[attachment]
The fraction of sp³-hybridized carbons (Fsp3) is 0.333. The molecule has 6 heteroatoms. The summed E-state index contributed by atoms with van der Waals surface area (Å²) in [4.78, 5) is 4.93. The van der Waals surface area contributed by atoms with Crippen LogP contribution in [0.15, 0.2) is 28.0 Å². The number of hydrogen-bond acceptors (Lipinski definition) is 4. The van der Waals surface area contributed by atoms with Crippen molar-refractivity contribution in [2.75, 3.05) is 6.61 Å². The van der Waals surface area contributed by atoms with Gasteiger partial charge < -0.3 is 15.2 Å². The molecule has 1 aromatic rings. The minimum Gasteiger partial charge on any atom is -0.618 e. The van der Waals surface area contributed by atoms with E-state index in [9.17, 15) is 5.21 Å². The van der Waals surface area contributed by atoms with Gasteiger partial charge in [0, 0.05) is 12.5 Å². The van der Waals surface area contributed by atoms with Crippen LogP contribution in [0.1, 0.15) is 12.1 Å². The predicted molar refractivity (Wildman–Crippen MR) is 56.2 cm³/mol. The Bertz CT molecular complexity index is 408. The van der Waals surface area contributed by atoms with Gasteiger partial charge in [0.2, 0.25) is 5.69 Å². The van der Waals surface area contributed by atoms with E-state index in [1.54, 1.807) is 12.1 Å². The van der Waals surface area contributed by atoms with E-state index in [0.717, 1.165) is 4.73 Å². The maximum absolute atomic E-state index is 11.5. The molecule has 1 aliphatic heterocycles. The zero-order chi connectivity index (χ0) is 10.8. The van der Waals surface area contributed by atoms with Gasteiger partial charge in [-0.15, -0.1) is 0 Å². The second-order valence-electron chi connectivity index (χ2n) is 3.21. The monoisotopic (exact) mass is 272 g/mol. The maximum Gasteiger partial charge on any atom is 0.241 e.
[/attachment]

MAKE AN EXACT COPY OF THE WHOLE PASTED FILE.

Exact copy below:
The fraction of sp³-hybridized carbons (Fsp3) is 0.333. The molecule has 6 heteroatoms. The summed E-state index contributed by atoms with van der Waals surface area (Å²) in [4.78, 5) is 4.93. The van der Waals surface area contributed by atoms with Crippen LogP contribution in [0.15, 0.2) is 28.0 Å². The number of hydrogen-bond acceptors (Lipinski definition) is 4. The van der Waals surface area contributed by atoms with Crippen molar-refractivity contribution in [2.75, 3.05) is 6.61 Å². The van der Waals surface area contributed by atoms with Gasteiger partial charge < -0.3 is 15.2 Å². The molecule has 1 aromatic rings. The minimum Gasteiger partial charge on any atom is -0.618 e. The van der Waals surface area contributed by atoms with E-state index in [9.17, 15) is 5.21 Å². The van der Waals surface area contributed by atoms with Gasteiger partial charge in [0, 0.05) is 12.5 Å². The van der Waals surface area contributed by atoms with Crippen LogP contribution in [0.1, 0.15) is 12.1 Å². The predicted molar refractivity (Wildman–Crippen MR) is 56.2 cm³/mol. The Bertz CT molecular complexity index is 408. The van der Waals surface area contributed by atoms with Gasteiger partial charge in [0.2, 0.25) is 5.69 Å². The van der Waals surface area contributed by atoms with E-state index in [1.54, 1.807) is 12.1 Å². The van der Waals surface area contributed by atoms with E-state index in [0.717, 1.165) is 4.73 Å². The maximum absolute atomic E-state index is 11.5. The molecule has 1 aliphatic heterocycles. The zero-order chi connectivity index (χ0) is 10.8. The van der Waals surface area contributed by atoms with Gasteiger partial charge in [-0.15, -0.1) is 0 Å². The second-order valence-electron chi connectivity index (χ2n) is 3.21. The monoisotopic (exact) mass is 272 g/mol. The maximum Gasteiger partial charge on any atom is 0.241 e.